Effective September 2005, SARA was amended in two respects. First, the definition of "school grounds" was broadened to include publically accessible areas within 1000 feet of school property (L. 20005 [sic] ch. 544, §2). In expanding the geographical definition of "school grounds," SARA incorporated a definition already contained in Penal Law 220.00. Second, SARA's coverage was extended to include sex offenders who are classified as high risk, level three sex offenders under the Sex Offender Registration Act (SORA). Level three sex offenders are subject to the ban regardless of whether any of their victims were minors. Although the statute itself does not restrict the location of a residence per se, the expanded definition of "school grounds" necessarily operates to restrict places where a parolee may live and travel (People v. Diack, 24 NY3d 674, 681-682, 3 N.Y.S.3d 296, 26 N.E.3d 1151 [2015]). The law was otherwise unchanged.

Simply put, the First Department stated that the amended statute now applied to Level 3 sex offenders. However, the remaining question, which was not addressed in Williams is, "Which Level 3 offenders?" If Petitioner in the instant case was being paroled for the crime(s) that resulted in his Level 3 adjudication, there would be no doubt that he would fall under the requirements of this statute. But, he is being released for an attempted burglary - a crime which is not enumerated in Executive Law §259-c(14).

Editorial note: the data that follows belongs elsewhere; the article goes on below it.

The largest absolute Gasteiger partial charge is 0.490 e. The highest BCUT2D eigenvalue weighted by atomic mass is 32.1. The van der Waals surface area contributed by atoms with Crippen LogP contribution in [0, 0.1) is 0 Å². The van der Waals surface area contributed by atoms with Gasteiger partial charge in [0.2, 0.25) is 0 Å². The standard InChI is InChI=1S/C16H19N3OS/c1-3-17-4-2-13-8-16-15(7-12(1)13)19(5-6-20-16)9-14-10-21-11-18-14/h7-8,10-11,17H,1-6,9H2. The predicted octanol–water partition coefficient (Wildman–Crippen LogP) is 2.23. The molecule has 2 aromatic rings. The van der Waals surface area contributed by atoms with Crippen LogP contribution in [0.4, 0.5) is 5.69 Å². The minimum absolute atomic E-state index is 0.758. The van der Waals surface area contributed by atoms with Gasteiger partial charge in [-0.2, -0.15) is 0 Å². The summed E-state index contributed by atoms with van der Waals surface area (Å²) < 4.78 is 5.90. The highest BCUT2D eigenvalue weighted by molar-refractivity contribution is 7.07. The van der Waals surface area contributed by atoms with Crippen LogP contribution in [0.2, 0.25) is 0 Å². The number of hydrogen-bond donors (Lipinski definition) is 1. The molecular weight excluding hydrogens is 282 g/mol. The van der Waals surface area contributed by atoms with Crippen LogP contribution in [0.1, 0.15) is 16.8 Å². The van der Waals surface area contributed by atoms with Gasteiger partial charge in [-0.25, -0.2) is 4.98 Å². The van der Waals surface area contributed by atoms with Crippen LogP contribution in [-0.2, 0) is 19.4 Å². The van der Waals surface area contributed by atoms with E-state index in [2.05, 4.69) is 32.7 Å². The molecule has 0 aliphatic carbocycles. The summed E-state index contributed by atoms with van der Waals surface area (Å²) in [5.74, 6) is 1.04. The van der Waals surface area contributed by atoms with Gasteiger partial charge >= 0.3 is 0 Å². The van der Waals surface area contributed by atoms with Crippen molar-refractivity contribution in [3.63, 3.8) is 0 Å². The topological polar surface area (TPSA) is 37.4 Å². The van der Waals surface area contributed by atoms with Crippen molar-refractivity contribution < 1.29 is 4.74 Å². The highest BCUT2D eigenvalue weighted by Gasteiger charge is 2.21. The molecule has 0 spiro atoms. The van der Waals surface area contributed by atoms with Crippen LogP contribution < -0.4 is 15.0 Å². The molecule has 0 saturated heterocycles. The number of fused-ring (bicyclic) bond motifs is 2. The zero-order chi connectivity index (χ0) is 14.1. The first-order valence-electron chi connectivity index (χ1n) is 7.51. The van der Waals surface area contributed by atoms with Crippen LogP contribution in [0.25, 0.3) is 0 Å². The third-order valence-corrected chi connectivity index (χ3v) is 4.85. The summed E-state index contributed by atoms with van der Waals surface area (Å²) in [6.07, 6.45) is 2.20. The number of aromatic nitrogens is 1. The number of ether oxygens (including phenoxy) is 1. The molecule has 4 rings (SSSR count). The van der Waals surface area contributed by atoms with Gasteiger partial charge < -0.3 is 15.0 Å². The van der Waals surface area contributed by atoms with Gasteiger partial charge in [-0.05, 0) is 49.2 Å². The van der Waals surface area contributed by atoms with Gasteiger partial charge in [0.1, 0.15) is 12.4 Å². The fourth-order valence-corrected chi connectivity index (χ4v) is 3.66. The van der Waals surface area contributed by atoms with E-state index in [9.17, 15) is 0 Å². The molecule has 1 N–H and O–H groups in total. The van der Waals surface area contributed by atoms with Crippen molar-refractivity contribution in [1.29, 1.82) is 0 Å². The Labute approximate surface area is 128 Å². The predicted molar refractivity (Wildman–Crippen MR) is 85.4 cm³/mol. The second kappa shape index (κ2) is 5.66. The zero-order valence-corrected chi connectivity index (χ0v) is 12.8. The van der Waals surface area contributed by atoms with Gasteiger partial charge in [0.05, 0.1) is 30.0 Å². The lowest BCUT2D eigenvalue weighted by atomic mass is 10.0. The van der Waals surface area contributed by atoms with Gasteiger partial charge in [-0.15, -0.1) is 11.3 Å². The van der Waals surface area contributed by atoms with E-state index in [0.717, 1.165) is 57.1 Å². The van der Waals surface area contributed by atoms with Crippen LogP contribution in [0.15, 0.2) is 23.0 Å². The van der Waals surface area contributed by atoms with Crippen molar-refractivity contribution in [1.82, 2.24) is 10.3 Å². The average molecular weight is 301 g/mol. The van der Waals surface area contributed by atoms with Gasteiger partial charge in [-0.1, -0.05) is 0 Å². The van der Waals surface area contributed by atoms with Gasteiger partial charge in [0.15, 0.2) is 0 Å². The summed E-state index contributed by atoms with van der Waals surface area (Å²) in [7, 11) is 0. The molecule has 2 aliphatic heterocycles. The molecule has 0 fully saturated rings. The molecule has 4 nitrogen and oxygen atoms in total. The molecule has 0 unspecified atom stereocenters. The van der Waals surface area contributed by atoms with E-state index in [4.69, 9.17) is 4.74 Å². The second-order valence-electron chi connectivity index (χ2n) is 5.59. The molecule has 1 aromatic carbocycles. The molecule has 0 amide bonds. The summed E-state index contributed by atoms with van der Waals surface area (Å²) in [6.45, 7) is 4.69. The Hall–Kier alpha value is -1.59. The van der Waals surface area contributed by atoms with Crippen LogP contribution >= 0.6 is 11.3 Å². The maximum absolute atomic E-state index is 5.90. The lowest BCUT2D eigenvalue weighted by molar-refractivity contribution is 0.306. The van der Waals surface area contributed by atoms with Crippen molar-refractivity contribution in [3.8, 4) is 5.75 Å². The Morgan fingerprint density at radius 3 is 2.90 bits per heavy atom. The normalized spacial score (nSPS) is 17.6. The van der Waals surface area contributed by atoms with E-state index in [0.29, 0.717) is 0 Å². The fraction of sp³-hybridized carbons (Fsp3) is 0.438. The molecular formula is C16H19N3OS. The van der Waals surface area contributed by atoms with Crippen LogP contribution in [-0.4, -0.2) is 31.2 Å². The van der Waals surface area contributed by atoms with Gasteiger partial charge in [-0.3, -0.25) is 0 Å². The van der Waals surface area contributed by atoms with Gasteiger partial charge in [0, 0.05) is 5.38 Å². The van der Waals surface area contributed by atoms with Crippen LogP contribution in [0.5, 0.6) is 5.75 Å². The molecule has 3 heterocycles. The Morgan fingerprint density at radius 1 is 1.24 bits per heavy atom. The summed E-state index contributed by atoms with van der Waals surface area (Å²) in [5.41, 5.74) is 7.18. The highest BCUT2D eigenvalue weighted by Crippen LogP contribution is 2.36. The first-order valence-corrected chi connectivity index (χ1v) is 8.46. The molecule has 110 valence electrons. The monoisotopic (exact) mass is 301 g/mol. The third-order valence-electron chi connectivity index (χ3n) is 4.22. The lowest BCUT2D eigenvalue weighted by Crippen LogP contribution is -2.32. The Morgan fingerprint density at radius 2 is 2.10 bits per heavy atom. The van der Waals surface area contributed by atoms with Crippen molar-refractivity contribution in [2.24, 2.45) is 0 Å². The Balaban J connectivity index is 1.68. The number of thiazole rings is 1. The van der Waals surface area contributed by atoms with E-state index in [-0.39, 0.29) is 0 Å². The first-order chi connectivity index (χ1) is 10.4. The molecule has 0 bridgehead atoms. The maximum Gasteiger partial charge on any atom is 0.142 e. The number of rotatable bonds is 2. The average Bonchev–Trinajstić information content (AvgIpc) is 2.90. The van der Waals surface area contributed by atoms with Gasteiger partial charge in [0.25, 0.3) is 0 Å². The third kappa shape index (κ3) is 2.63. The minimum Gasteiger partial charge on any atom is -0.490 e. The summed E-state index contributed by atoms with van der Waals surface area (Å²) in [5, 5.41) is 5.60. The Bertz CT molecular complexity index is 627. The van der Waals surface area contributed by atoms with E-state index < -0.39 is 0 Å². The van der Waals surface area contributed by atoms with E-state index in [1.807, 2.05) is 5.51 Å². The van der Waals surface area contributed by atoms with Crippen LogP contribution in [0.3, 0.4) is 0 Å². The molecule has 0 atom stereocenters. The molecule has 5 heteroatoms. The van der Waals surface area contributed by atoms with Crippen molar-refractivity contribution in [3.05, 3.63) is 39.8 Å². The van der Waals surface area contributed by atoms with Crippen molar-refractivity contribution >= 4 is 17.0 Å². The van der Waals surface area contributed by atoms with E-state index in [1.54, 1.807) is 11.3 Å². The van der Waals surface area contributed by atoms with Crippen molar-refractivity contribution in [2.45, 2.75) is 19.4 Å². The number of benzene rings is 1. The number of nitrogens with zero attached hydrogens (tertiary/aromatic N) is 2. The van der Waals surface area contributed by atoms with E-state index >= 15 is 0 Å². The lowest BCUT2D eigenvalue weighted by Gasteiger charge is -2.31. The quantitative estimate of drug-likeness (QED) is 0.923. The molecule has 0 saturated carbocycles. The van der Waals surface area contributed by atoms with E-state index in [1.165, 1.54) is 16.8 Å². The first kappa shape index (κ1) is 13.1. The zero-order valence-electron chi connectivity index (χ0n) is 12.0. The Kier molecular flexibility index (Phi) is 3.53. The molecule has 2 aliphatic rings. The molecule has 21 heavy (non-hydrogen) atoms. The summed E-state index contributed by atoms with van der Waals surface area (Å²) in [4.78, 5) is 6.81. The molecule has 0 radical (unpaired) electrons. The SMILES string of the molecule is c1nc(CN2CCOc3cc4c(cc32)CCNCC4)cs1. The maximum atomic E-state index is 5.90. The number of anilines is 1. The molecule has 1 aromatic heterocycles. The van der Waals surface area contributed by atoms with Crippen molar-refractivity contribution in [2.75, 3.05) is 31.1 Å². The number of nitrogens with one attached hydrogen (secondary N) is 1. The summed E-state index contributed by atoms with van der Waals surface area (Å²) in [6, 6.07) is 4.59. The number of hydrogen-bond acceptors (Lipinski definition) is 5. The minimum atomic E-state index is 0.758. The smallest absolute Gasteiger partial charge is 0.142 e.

"Statutory interpretation is an inquiry into legislative intent." In re Luis C., 124 AD3d 109, 111 (2d Dept. 2014)(citations omitted). "The clearest evidence of that intent is in the statutory text." Id. (citations omitted). "Context, however, is also important: 'inquiry must be made of the spirit and purpose of the legislation, which requires examination of the statutory context of the provision as well as its legislative history.' " Id., quoting Matter of Sutka v. Conners, 73 NY2d 395, 403 (1989). "Courts must also respect the principle that a statute is to be construed as a whole." In re Luis C., supra (citations omitted). "Accordingly, 'its various sections must be considered together with reference to each other.' " Id., quoting People v. Mobil Oil Corp., 48 NY2d 192, 199 (1979).